Even though a deal for Japanese telecom, SoftBank, to acquire a majority control of Sprint is still a long way from being finalized, AT&T is eager to talk about the matter.
AT&T's vice president of media relations, Brad Burns, sent out a statement today concerning the deal:
"SoftBank's acquisition of Sprint and the control it gains over Clearwire will give one of Japan's largest wireless companies control of significantly more U.S. wireless spectrum than any other company. We expect that fact and others will be fully explored in the regulatory review process.
"This is one more example of a very dynamic and competitive U.S. wireless marketplace, which is an important fact for U.S. regulators to recognize."
Not the most bombastic statement, so the internet cryptographers have been busy reading the subtext of Burns' message.
AT&T's many moods
AT&T could react to the deal in a few ways if regulators approve it. AT&T may object to the deal since it would give a huge amount of cellular spectrum to a foreign company.
It's generally illegal for foreign entities to control any U.S. spectrum.
However, there is a 1934 Communications Act loophole that allows foreign agencies to establish a domestic holdings company to keep the licenses. That is why Deutsche Telekom is able to own T-Mobile USA.
A second reaction would be to use the deal's approval as a precedent for future deals, maybe to purchase another company or more spectrum.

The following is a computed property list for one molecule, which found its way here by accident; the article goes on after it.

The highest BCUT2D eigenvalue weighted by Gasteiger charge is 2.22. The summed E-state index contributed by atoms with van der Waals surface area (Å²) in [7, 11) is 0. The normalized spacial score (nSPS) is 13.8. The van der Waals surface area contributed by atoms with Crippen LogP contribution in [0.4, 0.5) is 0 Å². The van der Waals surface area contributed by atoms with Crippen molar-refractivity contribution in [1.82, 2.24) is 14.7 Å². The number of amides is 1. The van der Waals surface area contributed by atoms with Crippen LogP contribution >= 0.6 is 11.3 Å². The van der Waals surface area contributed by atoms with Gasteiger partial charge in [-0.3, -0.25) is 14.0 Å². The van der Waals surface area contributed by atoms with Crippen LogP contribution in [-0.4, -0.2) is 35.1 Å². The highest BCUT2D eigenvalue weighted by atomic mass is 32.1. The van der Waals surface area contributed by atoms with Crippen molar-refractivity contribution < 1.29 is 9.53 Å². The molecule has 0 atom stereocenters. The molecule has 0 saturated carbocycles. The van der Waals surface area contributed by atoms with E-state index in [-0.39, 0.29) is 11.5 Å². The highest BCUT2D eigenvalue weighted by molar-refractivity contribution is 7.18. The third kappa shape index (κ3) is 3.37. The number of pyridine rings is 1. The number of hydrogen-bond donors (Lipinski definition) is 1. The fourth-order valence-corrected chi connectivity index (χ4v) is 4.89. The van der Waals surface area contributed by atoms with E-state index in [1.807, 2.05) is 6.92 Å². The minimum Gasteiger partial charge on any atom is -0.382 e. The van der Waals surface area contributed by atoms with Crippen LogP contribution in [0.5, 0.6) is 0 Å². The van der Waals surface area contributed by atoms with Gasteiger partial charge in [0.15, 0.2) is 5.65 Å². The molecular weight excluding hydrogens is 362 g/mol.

Only last year, AT&T abandoned a deal to acquire T-Mobile from DT amid objections from the Federal Communications Commission because the deal would weaken U.S. competition.
But if SoftBank gets a majority stake of Sprint, AT&T might use the powerful new competition as an excuse to try and buy T-Mobile again. But AT&T's intentions aren't too clear at the moment.
AT&T tells the FCC to stay out of the way
What is a bit easier to see is AT&T signaling to the FCC to use a light hand when it comes to the deal.
When Burns remarked about the dynamic and competitive nature of the U.S. marketplace, he was telling the FCC to let the market work out the deal without intervention.
Rumors of the Japanese carrier attempting to buy Sprint surfaced just last week and were quickly confirmed.
The $20.1 billion deal will give SoftBank a 70 percent controlling stake in Sprint, giving it full control over the third-place U.S. carrier.
But even though there has been a lot of hoopla about the acquisition already, both companies expect the deal won't be closed until the end of 2013. And that's if they are able to get the move cleared by U.S. regulators.
Via The Verge